|Abstract or Summary
- The bacteriophage receptor of lactococci was found on the cell
walls. A carbohydrate analysis of the cell walls from phage-resistant
mutants of L. lactis subsp. cremoris KR with reductions in phage binding
indicated that a loss of galactose correlated with a loss in binding
and infection of all phage tested: kh, 643, 1, c2 and m13. In addition,
a loss of rhamnose correlated with a reduction in binding of phages kh
and m13. Inhibition studies of phage binding by lectins specific to
galactose suggested that phage kh does not bind directly to galactose.
Incubation of any of the five phages with 0.5M rhamnose, but not
galactose, completely inactivated the phage. Addition of rhamnose to
a growing liquid culture infected with all five phages or with phage kh
inhibited the infection. This suggested that the receptor of phage for
L. lactis subsp. cremoris KR is the rhamnose of the extracellular
In a similar analysis, phage skl was found to require rhamnose and
glucose of the extracellular polysaccharide of L. lactis subsp. lactis C2 for binding. The lectin studies suggests that phage ski does not
bind directly to glucose. The partial inhibition of phage ski infection
when rhamnOse, but not glucose, was added to a liquid culture suggests
that phage ski binds directly to the rhamnose.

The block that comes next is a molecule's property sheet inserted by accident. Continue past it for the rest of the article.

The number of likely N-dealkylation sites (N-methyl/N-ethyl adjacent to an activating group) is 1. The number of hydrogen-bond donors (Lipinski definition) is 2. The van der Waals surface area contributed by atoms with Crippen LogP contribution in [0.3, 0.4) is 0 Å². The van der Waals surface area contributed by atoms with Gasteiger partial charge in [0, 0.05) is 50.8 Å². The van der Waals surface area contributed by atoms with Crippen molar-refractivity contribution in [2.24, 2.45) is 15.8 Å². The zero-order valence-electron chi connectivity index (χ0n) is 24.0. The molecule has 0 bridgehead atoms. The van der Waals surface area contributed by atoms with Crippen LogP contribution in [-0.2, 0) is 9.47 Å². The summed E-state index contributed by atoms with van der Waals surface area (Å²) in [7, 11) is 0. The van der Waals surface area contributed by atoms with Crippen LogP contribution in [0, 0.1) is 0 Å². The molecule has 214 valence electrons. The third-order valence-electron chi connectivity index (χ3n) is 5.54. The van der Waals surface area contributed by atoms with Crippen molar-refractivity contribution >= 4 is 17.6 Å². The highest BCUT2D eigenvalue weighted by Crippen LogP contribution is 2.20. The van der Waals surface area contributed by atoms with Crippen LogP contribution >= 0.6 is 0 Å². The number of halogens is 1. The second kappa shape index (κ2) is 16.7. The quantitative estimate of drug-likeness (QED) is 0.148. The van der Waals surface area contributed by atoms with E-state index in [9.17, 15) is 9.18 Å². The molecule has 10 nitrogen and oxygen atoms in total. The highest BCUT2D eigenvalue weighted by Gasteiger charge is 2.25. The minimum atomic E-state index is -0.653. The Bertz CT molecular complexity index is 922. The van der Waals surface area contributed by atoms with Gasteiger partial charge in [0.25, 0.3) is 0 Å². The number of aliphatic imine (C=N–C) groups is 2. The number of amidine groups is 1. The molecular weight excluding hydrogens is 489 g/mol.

The phage-resistant mutants isolated from superinfections of L.
lactis subsp. lactis C2 with phage c2 did not form plaques, but bound
normally to phage c2. The sensitivity of these mutants to phage ski was
also reduced significantly. In another analysis of mutants isolated
from superinfections with phage skl, none formed plaques with either
phage c2 or skl, but bound normally to both phages. The mutations
affected the cell membrane, as the membrane from wild type, but not from
phage-resistant cells, inactivated phage c2. The phage-inactivation
activity was eliminated by treatment with a protease, but not a
glycosidase. The partially purified phage-inactivating protein was
found to have an apparent molecular weight of 350,000 under nondenaturing
conditions and an apparent subunit size of 32 kDa. It is
proposed that a multimeric complex of the 32 kDa protein is required for
phage c2 and skl infection of strain C2.